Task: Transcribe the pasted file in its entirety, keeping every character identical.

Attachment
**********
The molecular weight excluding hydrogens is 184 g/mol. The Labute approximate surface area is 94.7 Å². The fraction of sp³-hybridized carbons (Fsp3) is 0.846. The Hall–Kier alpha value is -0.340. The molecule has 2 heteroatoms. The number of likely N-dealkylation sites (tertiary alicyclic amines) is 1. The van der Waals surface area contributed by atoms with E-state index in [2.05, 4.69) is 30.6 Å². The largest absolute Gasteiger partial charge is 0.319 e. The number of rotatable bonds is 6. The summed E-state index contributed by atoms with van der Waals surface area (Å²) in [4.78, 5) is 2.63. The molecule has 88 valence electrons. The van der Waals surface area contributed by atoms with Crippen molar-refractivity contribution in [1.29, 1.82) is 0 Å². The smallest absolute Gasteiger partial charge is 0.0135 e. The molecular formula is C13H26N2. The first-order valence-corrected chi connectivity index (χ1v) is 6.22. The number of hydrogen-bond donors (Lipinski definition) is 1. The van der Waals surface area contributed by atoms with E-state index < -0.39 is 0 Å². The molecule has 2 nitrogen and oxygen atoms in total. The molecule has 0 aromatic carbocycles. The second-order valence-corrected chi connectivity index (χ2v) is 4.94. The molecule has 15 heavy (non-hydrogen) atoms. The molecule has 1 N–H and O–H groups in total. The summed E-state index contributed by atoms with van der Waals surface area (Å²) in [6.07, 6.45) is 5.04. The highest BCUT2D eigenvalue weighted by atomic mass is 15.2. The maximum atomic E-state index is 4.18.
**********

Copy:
The molecular weight excluding hydrogens is 184 g/mol. The Labute approximate surface area is 94.7 Å². The fraction of sp³-hybridized carbons (Fsp3) is 0.846. The Hall–Kier alpha value is -0.340. The molecule has 2 heteroatoms. The number of likely N-dealkylation sites (tertiary alicyclic amines) is 1. The van der Waals surface area contributed by atoms with E-state index in [2.05, 4.69) is 30.6 Å². The largest absolute Gasteiger partial charge is 0.319 e. The number of rotatable bonds is 6. The summed E-state index contributed by atoms with van der Waals surface area (Å²) in [4.78, 5) is 2.63. The molecule has 88 valence electrons. The van der Waals surface area contributed by atoms with Crippen molar-refractivity contribution in [1.29, 1.82) is 0 Å². The smallest absolute Gasteiger partial charge is 0.0135 e. The molecular formula is C13H26N2. The first-order valence-corrected chi connectivity index (χ1v) is 6.22. The number of hydrogen-bond donors (Lipinski definition) is 1. The van der Waals surface area contributed by atoms with E-state index < -0.39 is 0 Å². The molecule has 2 nitrogen and oxygen atoms in total. The molecule has 0 aromatic carbocycles. The second-order valence-corrected chi connectivity index (χ2v) is 4.94. The molecule has 15 heavy (non-hydrogen) atoms. The molecule has 1 N–H and O–H groups in total. The summed E-state index contributed by atoms with van der Waals surface area (Å²) in [6.07, 6.45) is 5.04. The highest BCUT2D eigenvalue weighted by atomic mass is 15.2. The maximum atomic E-state index is 4.18.